19 July …


Well, the deal about the Brewfest was they want us to do an eleven hour security watch gig in return for a donation to the club and free admission to the fest.

I’ll be presenting the deal to the club at the meeting this evening.


Weather continues to be warm.  We are thankful for the fact that the humidity is low, although that isn’t really good for fire hazard.  The local CDF has responded to more than 150 fires this week, mostly grass fires and none too damaging … so far.

                                  Of course, the garden is doing very well.


A controversy has risen over the identification of some roads on Hammond Ranch.  All the roads here are privately owned and maintained,  BUT Google has been directing travelers over them to access points not part of Hammond Ranch.

A local has taken on the job of getting Google to change its posting, but there is not (so far) a consensus on which roads to change.

Roads have always been a sore spot here.  Newcomers assume that since they own property on the Ranch, they have access to ALL Ranch roads to use however they please.  The original plot maps showed the roads as access to driveways which would preclude their general use.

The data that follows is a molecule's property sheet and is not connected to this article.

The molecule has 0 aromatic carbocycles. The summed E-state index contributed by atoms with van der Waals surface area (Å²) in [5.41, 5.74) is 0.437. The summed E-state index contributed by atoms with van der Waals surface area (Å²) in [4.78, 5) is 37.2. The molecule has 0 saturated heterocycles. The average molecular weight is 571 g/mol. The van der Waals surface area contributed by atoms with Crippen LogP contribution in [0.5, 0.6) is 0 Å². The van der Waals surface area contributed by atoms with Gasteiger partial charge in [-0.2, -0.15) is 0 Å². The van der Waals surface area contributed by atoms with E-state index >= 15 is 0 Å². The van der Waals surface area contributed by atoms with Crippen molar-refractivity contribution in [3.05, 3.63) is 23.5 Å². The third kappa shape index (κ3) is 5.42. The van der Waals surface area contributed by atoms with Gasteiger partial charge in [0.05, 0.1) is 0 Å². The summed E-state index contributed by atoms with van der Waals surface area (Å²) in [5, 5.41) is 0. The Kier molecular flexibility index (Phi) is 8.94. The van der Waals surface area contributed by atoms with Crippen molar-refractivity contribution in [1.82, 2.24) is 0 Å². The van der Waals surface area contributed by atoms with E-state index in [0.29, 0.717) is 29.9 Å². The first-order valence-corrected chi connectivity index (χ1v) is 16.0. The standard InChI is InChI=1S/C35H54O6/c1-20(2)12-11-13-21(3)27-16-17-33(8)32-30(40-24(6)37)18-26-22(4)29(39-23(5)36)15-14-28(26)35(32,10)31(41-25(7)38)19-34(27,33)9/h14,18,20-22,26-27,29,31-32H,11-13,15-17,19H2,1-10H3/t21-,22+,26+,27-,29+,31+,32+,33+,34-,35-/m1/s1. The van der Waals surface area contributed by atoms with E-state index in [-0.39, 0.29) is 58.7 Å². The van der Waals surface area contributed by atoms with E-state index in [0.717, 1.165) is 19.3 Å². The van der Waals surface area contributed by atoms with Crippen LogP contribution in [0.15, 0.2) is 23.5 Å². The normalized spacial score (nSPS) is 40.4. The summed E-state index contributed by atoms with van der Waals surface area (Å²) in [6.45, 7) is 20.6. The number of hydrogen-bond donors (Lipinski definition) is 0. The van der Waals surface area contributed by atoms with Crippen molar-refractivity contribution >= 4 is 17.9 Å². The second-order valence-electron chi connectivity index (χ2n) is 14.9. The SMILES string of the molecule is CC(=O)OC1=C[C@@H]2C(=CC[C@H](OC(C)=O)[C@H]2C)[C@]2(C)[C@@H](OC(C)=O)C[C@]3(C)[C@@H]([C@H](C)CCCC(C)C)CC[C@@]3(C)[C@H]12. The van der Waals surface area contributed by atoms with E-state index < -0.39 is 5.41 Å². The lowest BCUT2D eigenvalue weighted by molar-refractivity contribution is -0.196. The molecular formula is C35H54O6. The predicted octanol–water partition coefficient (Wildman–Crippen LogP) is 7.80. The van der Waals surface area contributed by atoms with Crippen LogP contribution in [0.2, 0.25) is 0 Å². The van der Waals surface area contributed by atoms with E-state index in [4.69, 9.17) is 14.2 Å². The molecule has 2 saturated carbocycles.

So far, those of us who bought here as rural country property are losing to the transplanted city folks moving here and wanting it to change.  Some people just up High Meadow from us are mansion building and so far they have had at least three or four loads of sod trucked in.

Oh well …


Last Monday George and Mark dropped one of the tall pines near the barn.  It will be firewood.  But in the process of dropping it, an interesting thing happened.  The wedge on the drop side had been cut and the opposite side was being levered to break the hinge.  At the last minute a wind came up, the tree twisted, and dropped 180° away from the planned area.  We have never heard of this phenomena.

If you know about dropping trees, you can look closely and see the way the cuts were made, where the fall intent was, and how the tree twisted and fell in the wrong direction.

They are good lumbermen and no one was hurt.  Only problem is the limbing and moving of the trunk since it fell across the fenceline and is partially on the neighbors’ property.

Not exactly the way it had been planned.


The resettling of Mark and family is going slowly, but that is not unexpected.  George and I did it nearly 41 years ago and it wasn’t any easier then.  However, things are beginning to settle.

Today my morning begins as soon as this is posted.  I am due at a neighbor’s to pick up a load of horse manure for the garden.


As I know from many situations such as knitting and/or trying a new recipe …


“All beginnings are difficult.”


So … ‘til next week …